Okay. So this is my second attempt at this post. I literally just deleted everything. I was at the end and everything. That bites, but I'm determined to get this out to you. So ... take 2. 

I was on Facebook earlier this week when I saw a question posed by one of my friends. It was an interesting question, and, even though I responded with a quick sentence answer, I realized this was a very complex situation. After thinking about this question for a few days, I decided to give an in-depth answer right here. 

The question, "Do you prefer a graphic novel to have a definitive ending?" That's paraphrased. I don't remember the exact wording, but that's the gist. 

As I said, the answer is a little more complex than you think. To truly understand, you have to understand a little bit about story structure. Every story needs to have a beginning, middle, and an end. That's standard grade school language. As far a graphic novels goes, everything depends on the type of graphic novel you are reading. Pride of Baghdad comes to mind. This book was designed to be to a single story without a sequel. If it didn't have a definitive ending, the reader would not have been satisfied and the book would have been considered a failure. That is true for many books that are collected in graphic novels. You can reference Watchmen when you talk about graphic novels with a definitive ending too. However, you should also look at how that book was created.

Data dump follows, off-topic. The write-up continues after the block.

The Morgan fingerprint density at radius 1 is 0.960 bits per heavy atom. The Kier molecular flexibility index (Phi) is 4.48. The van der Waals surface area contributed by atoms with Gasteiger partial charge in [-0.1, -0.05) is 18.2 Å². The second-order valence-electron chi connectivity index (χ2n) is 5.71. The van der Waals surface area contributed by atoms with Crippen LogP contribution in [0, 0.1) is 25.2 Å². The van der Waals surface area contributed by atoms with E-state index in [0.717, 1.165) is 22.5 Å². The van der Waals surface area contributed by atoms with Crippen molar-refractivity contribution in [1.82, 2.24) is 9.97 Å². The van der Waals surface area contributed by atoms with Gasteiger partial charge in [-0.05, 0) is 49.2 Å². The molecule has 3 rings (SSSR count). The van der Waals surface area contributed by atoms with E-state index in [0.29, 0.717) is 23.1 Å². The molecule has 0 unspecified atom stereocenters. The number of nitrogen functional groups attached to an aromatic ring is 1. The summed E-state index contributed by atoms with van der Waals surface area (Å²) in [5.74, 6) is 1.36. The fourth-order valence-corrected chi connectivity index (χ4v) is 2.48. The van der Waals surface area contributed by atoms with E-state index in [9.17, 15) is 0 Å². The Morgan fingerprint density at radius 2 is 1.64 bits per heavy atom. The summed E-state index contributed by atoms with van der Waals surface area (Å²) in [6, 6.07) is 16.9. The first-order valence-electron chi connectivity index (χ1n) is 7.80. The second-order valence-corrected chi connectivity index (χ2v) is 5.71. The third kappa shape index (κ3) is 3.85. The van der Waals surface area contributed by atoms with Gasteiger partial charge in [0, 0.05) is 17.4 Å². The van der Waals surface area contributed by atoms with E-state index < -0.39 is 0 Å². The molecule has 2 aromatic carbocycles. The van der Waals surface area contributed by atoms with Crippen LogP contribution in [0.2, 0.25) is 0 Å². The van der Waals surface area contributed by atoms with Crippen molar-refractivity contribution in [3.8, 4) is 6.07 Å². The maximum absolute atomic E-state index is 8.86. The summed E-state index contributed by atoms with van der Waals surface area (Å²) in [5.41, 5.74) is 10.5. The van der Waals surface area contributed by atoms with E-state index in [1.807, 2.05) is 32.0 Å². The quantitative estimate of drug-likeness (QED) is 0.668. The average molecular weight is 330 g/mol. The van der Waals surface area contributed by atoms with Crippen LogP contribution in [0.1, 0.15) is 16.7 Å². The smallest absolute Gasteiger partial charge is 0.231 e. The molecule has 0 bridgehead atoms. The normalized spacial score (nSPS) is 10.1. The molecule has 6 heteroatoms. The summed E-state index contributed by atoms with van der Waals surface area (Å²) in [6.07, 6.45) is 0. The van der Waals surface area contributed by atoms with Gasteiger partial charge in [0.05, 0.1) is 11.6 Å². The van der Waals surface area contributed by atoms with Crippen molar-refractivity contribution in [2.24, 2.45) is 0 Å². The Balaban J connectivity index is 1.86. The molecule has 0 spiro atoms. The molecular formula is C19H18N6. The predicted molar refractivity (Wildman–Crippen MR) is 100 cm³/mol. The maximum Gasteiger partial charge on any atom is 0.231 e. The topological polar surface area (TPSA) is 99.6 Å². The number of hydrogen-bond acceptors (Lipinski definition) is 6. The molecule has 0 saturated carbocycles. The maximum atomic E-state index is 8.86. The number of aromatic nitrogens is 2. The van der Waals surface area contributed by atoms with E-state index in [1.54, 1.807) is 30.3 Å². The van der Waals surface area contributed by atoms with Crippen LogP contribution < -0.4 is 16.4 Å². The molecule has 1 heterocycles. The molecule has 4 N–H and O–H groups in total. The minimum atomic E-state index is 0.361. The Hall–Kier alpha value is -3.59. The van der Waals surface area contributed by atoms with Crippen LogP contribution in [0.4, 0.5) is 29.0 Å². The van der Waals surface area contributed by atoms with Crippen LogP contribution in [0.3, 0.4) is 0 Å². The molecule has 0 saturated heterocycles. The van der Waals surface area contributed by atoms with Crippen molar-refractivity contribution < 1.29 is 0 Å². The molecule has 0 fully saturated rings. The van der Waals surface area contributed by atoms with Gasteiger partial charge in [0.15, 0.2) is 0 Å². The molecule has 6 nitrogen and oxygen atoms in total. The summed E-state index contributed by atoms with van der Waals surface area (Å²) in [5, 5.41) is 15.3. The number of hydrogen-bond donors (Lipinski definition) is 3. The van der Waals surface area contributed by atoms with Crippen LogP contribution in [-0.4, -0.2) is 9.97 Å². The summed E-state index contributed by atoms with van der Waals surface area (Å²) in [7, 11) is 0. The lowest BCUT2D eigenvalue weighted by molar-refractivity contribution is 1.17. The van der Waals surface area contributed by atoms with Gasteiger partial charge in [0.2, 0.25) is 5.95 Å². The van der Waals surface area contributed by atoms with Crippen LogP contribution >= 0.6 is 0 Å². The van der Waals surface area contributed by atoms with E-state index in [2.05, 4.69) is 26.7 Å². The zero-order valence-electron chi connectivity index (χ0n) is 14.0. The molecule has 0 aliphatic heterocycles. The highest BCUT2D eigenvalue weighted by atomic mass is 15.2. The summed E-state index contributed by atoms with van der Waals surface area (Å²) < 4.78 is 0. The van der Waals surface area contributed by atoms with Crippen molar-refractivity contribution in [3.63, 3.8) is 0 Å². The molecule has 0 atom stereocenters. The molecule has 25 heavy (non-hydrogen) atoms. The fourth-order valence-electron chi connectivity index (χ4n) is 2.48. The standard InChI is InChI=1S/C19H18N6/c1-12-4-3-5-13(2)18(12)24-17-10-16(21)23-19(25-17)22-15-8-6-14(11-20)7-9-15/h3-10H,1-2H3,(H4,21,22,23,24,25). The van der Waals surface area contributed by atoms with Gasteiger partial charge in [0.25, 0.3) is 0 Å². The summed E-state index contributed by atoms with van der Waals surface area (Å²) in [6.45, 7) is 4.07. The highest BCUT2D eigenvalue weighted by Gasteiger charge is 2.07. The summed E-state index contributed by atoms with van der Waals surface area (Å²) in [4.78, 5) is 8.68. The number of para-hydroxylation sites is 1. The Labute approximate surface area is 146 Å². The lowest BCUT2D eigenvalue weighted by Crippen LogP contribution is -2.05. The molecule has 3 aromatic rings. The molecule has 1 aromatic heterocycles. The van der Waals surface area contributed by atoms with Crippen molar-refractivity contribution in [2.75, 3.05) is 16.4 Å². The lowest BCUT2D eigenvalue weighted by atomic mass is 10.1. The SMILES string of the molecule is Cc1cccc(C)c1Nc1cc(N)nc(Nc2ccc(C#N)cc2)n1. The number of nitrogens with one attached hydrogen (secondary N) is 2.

Watchmen, like many graphic novels, was designed to be a monthly book. It's twelve issues are collected in a wonderful trade. That trade has a definitive ending. However, you need to go back and look at the individual issues when considering story telling. For me, Ultimate Spider-Man was a major influence on my story telling style. Again, this book is made up of individual, monthly issues aimed to create a larger story arc. When looking at the first arc of Ultimate Spider-Man, you need to think, Bendis wrote seven issues that made up a greater story. These seven issues were collected into volume one of the trade paperback collection. By the end of issue seven, the Green Goblin was defeated and everyone was happy. But there was an issue eight. So the question that needs to be addressed is, "What's going on here?"